Writing is like being able to put life into a snow globe. It takes the things that are too big and scary and reduces them into a form that I can put away when I want and look at from a distance. It also takes all that’s good in life and captures it into something I can take out when I want and look at close up and keep forever. It makes the bad things into something I can hold…and the good things into something I can hold onto. Both help so much that I need that little souvenir of life.

Saturday, March 3, 2012

Book Blurb Friday #53

Book Blurb Friday is a wonderful meme from our Southern Hostess-with-the-Mostest, Lisa Ricard Claro of Writing in the Buff. The challenge is to use the picture provided in order to “write a book jacket blurb (150 words or less) so enticing that potential readers would feel compelled to buy the book.” I am late this week because the storms that passed through were not exactly kind, and the resulting power loss left me without a computer. Or a backyard fence.

But others have it much, much worse, so am sending my best to all those who’ve suffered as a result of those storms.

Today’s blurb has 150 words.

~Tea with Miss Nabbity~

Lunden Tate was in trouble. At 18, she’d crossed the country in order to follow a man who promised to make her a famous model. Now here she was with nothing.

Miss Florence Nabbity of Wildwood Bed and Breakfast had a place for her to live and work…if Lunden could stand to live in the middle of nowhere with a woman in her sixties. Lunden had been searching for excitement. What on earth did she have in common with this woman?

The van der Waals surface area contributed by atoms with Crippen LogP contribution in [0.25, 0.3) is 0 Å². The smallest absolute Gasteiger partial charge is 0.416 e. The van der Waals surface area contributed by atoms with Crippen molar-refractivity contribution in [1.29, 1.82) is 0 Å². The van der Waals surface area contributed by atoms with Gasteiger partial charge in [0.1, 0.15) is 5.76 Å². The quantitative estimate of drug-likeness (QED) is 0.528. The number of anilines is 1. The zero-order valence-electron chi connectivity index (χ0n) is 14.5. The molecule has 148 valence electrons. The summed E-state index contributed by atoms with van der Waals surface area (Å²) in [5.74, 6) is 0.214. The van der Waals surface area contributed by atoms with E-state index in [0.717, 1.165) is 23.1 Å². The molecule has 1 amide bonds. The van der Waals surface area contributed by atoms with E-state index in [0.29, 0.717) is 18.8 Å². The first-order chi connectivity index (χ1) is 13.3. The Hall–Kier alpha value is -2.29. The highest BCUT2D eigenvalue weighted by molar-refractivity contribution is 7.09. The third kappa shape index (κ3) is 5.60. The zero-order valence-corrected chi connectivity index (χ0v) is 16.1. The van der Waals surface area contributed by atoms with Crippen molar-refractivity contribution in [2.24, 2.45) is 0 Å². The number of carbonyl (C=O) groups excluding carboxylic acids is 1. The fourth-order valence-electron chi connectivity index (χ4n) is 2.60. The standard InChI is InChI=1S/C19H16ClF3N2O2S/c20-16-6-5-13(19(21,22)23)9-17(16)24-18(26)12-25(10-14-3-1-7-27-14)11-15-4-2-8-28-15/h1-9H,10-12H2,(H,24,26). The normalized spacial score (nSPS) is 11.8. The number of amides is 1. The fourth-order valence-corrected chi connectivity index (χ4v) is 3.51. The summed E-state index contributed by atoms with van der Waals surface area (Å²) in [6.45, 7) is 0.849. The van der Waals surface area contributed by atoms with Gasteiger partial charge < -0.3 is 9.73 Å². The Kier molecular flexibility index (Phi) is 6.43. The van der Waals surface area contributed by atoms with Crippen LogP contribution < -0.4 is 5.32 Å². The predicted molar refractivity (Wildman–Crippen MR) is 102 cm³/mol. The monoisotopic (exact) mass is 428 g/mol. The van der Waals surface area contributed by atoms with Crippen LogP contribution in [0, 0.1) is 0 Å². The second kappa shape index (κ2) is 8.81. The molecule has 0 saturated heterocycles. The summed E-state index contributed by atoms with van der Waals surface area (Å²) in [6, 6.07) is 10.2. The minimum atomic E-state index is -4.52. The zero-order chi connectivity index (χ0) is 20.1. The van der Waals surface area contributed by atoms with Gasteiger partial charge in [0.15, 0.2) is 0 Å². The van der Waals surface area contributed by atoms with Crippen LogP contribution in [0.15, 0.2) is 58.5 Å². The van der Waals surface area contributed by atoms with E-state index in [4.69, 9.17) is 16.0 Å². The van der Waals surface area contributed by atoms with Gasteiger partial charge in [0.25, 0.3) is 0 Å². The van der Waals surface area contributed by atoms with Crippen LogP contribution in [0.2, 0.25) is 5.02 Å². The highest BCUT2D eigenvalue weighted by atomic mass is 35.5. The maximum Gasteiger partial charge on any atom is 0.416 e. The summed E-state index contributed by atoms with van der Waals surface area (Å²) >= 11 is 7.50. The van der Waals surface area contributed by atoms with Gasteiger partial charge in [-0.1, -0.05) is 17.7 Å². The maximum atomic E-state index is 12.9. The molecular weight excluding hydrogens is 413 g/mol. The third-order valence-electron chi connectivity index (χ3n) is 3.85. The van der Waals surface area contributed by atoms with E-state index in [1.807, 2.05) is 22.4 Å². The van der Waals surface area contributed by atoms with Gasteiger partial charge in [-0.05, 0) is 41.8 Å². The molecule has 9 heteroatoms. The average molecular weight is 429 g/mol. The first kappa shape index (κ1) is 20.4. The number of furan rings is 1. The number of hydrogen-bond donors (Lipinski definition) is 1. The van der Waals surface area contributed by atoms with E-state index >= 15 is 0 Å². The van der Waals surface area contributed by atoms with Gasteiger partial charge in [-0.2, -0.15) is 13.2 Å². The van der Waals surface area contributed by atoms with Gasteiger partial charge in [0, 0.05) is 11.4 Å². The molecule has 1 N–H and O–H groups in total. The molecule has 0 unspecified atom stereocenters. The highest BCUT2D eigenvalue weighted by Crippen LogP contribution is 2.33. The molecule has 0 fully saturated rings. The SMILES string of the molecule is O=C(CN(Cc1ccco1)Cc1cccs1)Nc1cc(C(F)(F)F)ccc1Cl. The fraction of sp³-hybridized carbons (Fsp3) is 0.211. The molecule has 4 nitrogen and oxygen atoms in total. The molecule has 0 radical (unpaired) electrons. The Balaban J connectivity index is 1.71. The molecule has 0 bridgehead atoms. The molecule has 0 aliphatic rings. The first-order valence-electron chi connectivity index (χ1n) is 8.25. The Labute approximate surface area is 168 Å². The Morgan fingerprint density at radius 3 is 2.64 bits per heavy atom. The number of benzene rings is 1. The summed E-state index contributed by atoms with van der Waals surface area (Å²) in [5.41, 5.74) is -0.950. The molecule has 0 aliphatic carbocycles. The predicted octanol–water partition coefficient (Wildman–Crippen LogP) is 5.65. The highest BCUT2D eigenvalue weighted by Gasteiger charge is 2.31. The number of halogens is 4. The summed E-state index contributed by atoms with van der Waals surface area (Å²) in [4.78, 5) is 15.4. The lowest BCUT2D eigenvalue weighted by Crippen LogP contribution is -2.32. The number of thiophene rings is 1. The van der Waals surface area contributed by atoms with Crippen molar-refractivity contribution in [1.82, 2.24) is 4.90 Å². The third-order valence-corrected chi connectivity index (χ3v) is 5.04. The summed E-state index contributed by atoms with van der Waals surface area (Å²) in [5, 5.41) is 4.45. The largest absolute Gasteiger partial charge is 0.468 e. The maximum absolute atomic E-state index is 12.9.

Not much, it turned out. Because Miss Nabbity’s life had been far beyond anything Lunden ever could have imagined. She began looking forward to her afternoon tea with Miss Nabbity.

“Is this you in the picture, Miss Nabbity? Dancing topless?”

“Well…yes, sweetie,” she shrugged, sipping her Pomegranate Antioxidant. “I never should have done that.”

“Taken your shirt off?”

“No, dropped that much acid. But that’s how Woodstock was….”

And maybe one day, when the kids go to college and I get a divorce, I’ll embark on a journey someplace to which JetBlue does not fly. I will get a job as a foreign correspondent, wear hiking boots and a tan vest with many pockets. There will be others of my kind, smart-talking women, and probably, hopefully, men with English accents, and we will sit up at night in foreign hotel bars, drinking whiskey and trading outrageous anecdotes. Oh, the stories I’ll tell. ~Cynthia Kaplan, Leave the Building Quicikly


  1. I'd love to read more about Lunden's Miss Nabbity. But, until it is published, I might just have to look for Cynthia Kaplan's book.
    Meanwhile, thanks for your comment on my BBF, even though I almost choked when I got to the part about Juan Carlos.

  2. How do you come up with the delightful names? You sure took me by surprise with this one :)

  3. Tammy, this is great! It is so true that youth think there is nothing under the wrinkles of the old.

    You can go anywhere with this and tell so many smaller stories within the novel.

    Go for it!

    Hey, I'm sorry that the storms messed with you, Tammy, and am glad that you are okay.


  4. Ms. Nabbity sounds like a real card, and someone I'd love to share tea with myself! Love your blurb, as always. You're so creative.

    Sorry you lost your fence and power, but glad that was the end of it. We had hellacious storms all night, and there were tornadoes in other parts of the county, but we fared okay. No downed trees or fallen limbs, either, so we came out of it all completely unscathed. I feel so awful, though, for the many folks who didn't.

  5. An homage to the sixties! Love it.

    BTW, what a great quote. Sounds like a writer I'd enjoy reading.

    Critter Alley

  6. Thanks, all, and Kay, I hope I didn't horrify you too much! I was just trying to think of a more pleasant fate for your character...! :)


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